Before you start looking for the right communication technique or words to use to convey an idea, you must consider three critical factors. They are not complicated. They are important. Failure to include them in your thinking, could lead to a failed communication.
Proper consideration of these three factors coupled with understanding the underlying principles of communication and conflict resolution will lead you to successful, powerful, and effective communications.
The general principles, concepts, and mindsets of effective communication are simple to say. In fact, they pretty much reduce to:
- Assume the other person has benign intent until you definitely learn otherwise.
- Communicate in ways that do not project a threat to the other person.
- Make it easy for the other person to receive your message.
- Close the loop on your communications to make sure you understood correctly and that the other person understood you correctly.
This list is probably not inclusive of every key communication principle. It does include the basic, underlying ideas for most of the techniques and approaches that I teach in workshops, help coaching clients to implement, and that I work to apply in my personal life. They are simple enough to express, and they are often difficult to apply.
Application becomes difficult because of the three critical factors I mentioned above. The foundational principles and core ideas combined with the three factors accounts for the wide range of possible communication strategies you could apply in a given situation.
The three factors are:
In many cases, this is the first factor that most people consider, and they often consider it only from their perspective. If stated out loud, most people’s thinking would probably sound like this: “Here’s what I want to say.”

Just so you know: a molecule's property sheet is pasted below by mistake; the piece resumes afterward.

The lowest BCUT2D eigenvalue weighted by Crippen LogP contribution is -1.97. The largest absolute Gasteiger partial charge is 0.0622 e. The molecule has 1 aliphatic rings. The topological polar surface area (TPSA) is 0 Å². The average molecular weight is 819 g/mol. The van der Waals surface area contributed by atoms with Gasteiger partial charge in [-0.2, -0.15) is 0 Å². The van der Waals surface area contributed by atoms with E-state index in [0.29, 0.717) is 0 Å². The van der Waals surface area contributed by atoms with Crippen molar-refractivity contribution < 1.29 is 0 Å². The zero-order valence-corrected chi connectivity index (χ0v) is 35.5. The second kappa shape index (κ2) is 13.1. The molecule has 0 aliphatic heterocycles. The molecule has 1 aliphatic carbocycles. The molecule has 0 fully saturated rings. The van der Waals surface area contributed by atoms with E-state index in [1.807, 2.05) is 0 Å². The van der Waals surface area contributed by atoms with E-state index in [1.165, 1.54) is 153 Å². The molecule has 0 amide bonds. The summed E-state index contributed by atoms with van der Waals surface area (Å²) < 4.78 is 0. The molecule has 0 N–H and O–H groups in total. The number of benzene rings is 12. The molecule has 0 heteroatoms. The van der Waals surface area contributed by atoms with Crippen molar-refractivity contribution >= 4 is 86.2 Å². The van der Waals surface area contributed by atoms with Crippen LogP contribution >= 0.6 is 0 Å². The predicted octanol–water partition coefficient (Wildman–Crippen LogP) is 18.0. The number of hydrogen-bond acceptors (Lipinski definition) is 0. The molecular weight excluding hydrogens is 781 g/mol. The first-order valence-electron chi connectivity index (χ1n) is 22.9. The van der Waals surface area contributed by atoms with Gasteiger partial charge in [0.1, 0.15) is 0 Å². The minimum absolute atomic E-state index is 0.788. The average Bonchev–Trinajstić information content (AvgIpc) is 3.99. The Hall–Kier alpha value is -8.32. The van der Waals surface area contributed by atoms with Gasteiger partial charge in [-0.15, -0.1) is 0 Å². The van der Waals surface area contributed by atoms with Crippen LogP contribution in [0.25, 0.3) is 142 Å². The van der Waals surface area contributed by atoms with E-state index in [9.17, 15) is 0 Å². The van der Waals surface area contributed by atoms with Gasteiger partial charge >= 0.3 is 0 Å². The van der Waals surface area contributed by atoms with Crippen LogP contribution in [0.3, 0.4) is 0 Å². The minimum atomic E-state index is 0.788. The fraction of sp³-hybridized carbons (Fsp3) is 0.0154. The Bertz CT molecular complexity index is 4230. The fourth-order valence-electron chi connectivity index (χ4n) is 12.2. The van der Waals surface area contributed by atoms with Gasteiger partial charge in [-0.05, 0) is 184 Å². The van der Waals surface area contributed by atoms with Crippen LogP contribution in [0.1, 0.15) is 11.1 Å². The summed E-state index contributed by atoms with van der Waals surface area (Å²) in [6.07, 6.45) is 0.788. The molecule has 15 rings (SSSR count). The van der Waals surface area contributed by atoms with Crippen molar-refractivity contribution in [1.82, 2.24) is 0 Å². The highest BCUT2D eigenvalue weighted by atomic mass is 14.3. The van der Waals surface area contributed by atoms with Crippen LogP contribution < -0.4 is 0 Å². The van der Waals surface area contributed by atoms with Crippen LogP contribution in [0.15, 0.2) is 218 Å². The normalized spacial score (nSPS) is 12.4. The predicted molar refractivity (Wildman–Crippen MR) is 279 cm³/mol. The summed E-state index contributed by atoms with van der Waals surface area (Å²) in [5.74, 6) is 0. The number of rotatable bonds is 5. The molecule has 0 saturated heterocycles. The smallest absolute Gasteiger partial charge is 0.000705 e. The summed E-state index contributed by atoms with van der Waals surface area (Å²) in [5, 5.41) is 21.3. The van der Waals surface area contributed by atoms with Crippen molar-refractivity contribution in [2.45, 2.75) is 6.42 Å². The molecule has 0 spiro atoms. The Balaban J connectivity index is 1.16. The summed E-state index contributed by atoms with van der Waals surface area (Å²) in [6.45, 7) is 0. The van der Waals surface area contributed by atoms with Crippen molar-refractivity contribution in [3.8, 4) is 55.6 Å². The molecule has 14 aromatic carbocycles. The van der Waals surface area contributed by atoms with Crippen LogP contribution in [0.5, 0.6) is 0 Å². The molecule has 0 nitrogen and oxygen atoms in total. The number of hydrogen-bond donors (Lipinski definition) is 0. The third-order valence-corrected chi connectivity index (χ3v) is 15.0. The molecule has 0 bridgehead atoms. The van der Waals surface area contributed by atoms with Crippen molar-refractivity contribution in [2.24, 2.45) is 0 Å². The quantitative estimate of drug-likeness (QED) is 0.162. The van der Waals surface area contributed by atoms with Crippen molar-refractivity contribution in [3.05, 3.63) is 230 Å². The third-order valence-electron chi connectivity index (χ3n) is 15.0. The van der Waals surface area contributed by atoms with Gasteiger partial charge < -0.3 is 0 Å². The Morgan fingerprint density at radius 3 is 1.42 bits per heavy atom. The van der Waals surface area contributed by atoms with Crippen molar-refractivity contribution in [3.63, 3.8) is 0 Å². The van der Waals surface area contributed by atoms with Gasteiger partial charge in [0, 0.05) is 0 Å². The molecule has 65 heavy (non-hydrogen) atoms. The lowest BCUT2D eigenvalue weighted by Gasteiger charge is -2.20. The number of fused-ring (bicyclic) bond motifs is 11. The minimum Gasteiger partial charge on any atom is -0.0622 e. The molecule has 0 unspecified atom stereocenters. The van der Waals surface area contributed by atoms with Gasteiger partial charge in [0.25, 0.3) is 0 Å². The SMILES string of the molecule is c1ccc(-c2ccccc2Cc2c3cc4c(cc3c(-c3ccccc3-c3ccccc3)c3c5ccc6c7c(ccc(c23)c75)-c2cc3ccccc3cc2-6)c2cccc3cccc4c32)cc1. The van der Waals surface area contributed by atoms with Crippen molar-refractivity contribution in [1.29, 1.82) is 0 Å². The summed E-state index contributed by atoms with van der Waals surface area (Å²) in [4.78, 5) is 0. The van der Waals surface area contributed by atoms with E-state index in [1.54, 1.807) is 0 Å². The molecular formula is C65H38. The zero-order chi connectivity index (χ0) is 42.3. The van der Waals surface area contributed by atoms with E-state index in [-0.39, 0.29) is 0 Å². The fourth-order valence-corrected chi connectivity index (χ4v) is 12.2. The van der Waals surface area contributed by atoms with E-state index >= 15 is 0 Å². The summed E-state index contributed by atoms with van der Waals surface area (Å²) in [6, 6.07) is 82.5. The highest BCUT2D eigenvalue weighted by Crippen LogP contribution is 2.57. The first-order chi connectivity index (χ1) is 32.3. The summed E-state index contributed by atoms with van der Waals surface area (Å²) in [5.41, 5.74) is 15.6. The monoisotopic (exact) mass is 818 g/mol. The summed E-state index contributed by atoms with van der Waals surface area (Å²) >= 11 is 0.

In reality, your message has two parts:
- The message you are attempting to deliver, and
- The message that the other person receives.
The second part of your message – the other person’s perception of it – is at least as important as the message you intend to deliver. As you choose your approach, make sure you consider both sides of the message.
Your understanding and consideration of the next two factors significantly influences how the other person receives your communication.
The nature of your relationship with the other person must figure in your thinking as you communicate with him or her. While the general principles remain the same, the specific strategy for communicating with your supervisor is different from the strategy you would use with your colleagues or with people who report to you.
If there is a power mismatch between you and the other person, it could increase the perception of threat felt by either party. Keep this in mind as you plan your communications. If you are the “superior” party, you might have to work a little harder to take any subtly implied threat out of your communications. If you are in the “subordinate” position, you might hear threats that are not intended.
Where are you during the communication? Is it spoken or written, on the phone or face-to-face, one-on-one or in a group setting? Each of these situations – contexts – calls for a different consideration as you choose your communication tactics and techniques.
The bottom-line is this: if you are looking for silver-bullet, one-size-fits-all communication strategies – look no further. You will not find them.
Work on building your communication tool kit, develop and practice multiple approaches and phrases to use in different situations and with different people, and learn to read situations so that you can choose the best communication tool for the job. Do these things well, and you will become a remarkable communicator.
As you look for the right tool for the job in various situations, remember the three critical factors to improve your odds of success.